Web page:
Crisis Note 2009-2: Understanding the US Economy - The Route of All Evil
In my 10-04-2008 Crisis Note, in the section 'What's the problem with housing?', I identify the size of houses in the US as being a bigger problem than the number of excess homes in the country.
Since then, I've been pondering why US homes are so large. We seem to live in more square feet per adult than people in any other country.
Don't get me wrong. I am not writing this to go on a green environmentalist crusade. Those of you that know me are aware that I am a car nut. My internet moniker since the mid 1980s has been 'gofast', I have too many cars, and the main reason I used to actually go into the office in my previous job was to get my daily fix on the local racetrack called the Merritt Parkway! That being said, I am a rabid anti-SUVist! And, yes, I still believe they will be the mobile homes of the near future. :-)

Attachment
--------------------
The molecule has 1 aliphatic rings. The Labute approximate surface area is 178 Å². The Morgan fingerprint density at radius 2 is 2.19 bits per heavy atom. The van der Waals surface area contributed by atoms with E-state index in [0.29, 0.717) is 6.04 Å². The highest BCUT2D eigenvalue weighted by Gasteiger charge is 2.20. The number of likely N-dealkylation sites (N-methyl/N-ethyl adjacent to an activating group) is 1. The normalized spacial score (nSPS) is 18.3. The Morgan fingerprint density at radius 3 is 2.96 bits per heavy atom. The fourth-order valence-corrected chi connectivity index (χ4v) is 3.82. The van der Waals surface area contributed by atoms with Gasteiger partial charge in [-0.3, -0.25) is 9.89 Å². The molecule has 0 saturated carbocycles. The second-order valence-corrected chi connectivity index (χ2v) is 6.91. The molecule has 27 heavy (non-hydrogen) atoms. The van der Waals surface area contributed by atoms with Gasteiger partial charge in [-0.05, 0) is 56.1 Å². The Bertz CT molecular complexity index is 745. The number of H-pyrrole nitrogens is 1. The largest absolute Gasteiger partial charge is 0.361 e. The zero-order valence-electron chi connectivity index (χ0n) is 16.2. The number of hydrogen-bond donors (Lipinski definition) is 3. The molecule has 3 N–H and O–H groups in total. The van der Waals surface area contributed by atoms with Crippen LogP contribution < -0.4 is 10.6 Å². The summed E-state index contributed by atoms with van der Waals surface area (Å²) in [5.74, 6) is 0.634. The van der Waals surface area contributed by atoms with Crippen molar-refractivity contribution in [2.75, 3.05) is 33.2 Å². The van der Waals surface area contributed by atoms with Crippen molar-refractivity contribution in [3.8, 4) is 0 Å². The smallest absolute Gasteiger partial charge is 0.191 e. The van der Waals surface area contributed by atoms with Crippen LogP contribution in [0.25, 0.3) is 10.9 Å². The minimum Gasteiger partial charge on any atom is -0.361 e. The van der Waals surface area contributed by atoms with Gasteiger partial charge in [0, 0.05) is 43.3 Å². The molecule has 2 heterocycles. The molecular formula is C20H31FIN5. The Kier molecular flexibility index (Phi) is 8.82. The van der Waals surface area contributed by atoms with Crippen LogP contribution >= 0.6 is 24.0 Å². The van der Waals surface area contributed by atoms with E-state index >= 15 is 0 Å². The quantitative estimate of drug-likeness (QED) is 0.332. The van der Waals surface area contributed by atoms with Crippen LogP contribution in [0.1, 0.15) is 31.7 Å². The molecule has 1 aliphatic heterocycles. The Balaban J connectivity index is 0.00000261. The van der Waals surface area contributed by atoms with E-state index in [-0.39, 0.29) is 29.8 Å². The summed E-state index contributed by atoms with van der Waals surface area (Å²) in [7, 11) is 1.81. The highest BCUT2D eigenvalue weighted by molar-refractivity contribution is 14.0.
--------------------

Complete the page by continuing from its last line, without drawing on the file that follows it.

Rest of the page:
Let's understand what the highway system is, and its implications.
According to wikipedia, the Interstate Highway System is actually called the Dwight D. Eisenhower National System of Interstate and Defense Highways. It was lobbied for my major US automobile manufacturers, and championed by President Eisenhower after WWII as a necessary component of a national defense system, to allow for troop and supply movements in the event of a foreign invasion. It is the largest highway system in the world (46k+ miles) as well as the largest public works project in history. It connects most US cities, and facilitates the distribution of nearly all the goods and services in the US. Most people in the US use the highways to commute to work.